May 5th   Leave a comment

One of the good things about the lockdown – and there are one or two positive things – is the repetition of the same walk (cycle) every day so I can see the daily change. I have been doing the same route, more or less, for 43 days now, from the end of winter, right through spring. Watching the summer migrants come back is usually a stuttering affair for me, connecting the dots between weekends. You can go from the first migrant back, to having them everywhere in seven days: this has been happening this week with the sedge warblers. The first back, for me, on the 29th at Kilminning, and now this morning there are five territories with exuberant, singing males in them. Common whitethroats the same, except a bit further along. Each year there seem to be more and more, and there are still new territories popping up even 15 days after I saw my first. The swallows have been here for a month now and many will have built nests and started to lay eggs: I watched a pair flying into one of the ruined pill boxes today – a perfect cave substitute for them to nest in. There are a lot of pairs nesting at the airfield and using the old buildings this year. The last regular migrants to arrive are the swifts – now on day 3 in Crail. I counted 7 over my garden this evening. The rest will be around, but it is cold so they will be feeding over wetlands further inland most of the day. The last regular migrants of all to arrive are the arctic terns. They should be here any day now. We can forgive them their late arrival considering they have come back all the way from Antarctica.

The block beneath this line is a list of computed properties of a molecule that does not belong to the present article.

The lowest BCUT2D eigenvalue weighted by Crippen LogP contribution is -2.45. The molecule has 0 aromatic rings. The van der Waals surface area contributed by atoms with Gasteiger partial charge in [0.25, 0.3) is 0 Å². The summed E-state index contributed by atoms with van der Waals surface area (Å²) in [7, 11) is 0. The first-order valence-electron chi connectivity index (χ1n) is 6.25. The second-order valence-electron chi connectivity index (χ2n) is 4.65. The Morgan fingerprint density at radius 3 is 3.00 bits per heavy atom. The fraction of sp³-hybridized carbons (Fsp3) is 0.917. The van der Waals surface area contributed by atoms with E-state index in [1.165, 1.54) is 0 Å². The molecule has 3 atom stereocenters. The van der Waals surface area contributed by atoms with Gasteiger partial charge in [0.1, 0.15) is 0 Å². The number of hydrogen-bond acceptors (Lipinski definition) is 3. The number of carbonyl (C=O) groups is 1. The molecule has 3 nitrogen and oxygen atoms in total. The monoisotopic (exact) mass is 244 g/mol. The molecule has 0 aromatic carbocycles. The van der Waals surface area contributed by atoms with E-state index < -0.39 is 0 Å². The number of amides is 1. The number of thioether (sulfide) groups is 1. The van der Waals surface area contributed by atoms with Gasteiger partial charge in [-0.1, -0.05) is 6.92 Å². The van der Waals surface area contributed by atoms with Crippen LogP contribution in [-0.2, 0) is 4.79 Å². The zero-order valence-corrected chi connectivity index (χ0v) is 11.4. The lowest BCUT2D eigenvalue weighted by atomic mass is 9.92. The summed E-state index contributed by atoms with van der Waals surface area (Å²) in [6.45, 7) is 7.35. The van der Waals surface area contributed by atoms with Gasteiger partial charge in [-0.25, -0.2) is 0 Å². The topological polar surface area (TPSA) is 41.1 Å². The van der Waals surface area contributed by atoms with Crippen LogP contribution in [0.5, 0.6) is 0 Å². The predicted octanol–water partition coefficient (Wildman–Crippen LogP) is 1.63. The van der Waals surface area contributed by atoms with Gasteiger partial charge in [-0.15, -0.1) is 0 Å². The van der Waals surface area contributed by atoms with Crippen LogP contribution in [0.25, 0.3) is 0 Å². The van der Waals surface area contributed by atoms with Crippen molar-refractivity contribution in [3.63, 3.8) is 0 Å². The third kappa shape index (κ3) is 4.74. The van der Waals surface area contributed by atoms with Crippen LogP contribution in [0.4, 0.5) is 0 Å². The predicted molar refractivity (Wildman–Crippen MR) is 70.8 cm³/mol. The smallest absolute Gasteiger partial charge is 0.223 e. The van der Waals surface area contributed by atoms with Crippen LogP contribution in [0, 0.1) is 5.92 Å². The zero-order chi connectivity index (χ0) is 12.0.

A male barn swallow at the airfield this morning
One of the new sedge warblers singing this morning at Kilminning

I had an orange tip butterfly in my garden this afternoon. These fast flying butterflies are easy to identify, despite their never staying still, because of their very conspicuous orange tips to their white wings (they are well named). When we first moved to Crail we were surprised to see them – they are very rare this far north. But over the years they have become more common as one of the beneficiaries of global warming. They are still a good sighting in Fife though.

The orange tip butterfly in my garden this afternoon

Posted May 5, 2020 by wildcrail in Sightings

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